The management of each of these penitentiaries for the poor was conducted by a local board of governors, called Guardians, who were controlled and superintended by certain bashaws termed Commissioners, whose head-quarters lay in a large house or palace situated in the Utopian metropolis. The chief office of these bashaws was to dictate the arrangements for the inconvenience of workhouse prisoners ; and they were paid handsomely for taking this trouble.
Now, the Utopians, who were always a good-natured kind of people, did not fail, from the first institution of this system, to exclaim loudly against it as inconsistent with justice and humanity. . They being, however, indisposed to riot and sedition, and their government never conceding anything to popular opinion, except under the fear of an absolute insurrection, their exclamations and outcries against the law relative to the poor were for a long time unavailing. At length, however, the overthrow of this barbarous code was effected in consequence of the event following :
A wretched woman, with an infant at the breast, driven by distress, sought and obtained admission into one of the workhouses. She was here placed upon the usual dietary, the skilly
and water of affliction, and arrayed by the inquisitors for the suppression of indigence in the sanbenito of parochial charity. She was also, for the correction of her penury, handed over to the kind attentions of their familiars, the matron and beadle. By their tender mercies she was soon taught to know what it was to be destitute and friendless. This discipline, however, wholesome as it may have been, proved also to be so unpalatable, the rather as she had seen better days, that she found it altogether intolerable. She accordingly determined to withdraw herself from under it, and to seek aid and succour elsewhere in the wide world of Utopia.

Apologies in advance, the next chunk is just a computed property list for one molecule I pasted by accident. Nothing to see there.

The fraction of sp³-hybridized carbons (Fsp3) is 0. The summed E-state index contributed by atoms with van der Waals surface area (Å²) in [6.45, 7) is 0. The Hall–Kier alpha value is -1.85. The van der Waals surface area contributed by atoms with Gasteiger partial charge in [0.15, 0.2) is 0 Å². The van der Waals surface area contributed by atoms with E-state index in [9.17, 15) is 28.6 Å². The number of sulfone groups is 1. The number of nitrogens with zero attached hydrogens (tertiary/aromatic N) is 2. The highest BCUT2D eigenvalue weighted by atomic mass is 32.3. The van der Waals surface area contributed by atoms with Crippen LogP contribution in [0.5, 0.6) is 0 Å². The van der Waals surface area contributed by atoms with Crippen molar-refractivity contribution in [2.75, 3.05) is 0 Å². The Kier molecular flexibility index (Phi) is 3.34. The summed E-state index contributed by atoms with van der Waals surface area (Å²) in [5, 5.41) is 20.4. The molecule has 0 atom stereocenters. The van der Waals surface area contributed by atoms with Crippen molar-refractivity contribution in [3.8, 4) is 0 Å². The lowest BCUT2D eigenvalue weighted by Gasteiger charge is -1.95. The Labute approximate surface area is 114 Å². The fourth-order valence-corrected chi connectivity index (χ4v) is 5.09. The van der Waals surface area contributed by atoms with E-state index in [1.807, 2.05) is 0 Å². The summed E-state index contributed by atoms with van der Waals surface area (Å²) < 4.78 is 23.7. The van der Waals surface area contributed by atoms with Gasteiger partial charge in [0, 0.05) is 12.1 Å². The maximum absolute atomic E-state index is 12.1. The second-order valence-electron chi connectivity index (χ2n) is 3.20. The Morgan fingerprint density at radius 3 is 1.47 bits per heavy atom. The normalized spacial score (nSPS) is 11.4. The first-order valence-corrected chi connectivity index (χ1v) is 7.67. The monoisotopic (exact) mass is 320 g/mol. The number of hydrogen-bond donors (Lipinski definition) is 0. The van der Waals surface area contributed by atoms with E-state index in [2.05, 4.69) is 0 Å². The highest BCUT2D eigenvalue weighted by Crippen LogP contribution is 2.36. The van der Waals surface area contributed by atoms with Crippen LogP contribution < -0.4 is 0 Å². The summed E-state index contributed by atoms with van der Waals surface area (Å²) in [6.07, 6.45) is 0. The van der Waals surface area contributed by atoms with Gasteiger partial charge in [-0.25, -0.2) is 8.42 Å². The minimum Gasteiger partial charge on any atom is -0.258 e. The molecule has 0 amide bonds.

It had been enacted by the bashaws or commissioners abovementioned, in order to compel all persons guilty of poverty to submit themselves to the workhouse course of penance, that the extreme of misery should be allowed to press upon them, so long as they remained without the walls of the institution. Cold, as well as hunger, being well calculated to promote this end, they had ordained that not a rag of clothing should be afforded to any one who should have the audacity to leave it. The mother, therefore, and child left the workhouse as they had entered it ; the former in tatters, the latter naked, having been, previously to its removal, stripped of every shred of its eleemosynary long-clothes. And so parent and offspring went forth into the frost and snow.
Onward tottered the poor woman with her burden, vainly imploring relief from all she met. At each step she became more faint and footsore ; more and more deeply the fangs of winter bit into her shivering flesh, whilst her child, in its agonies, screamed louder and louder every moment.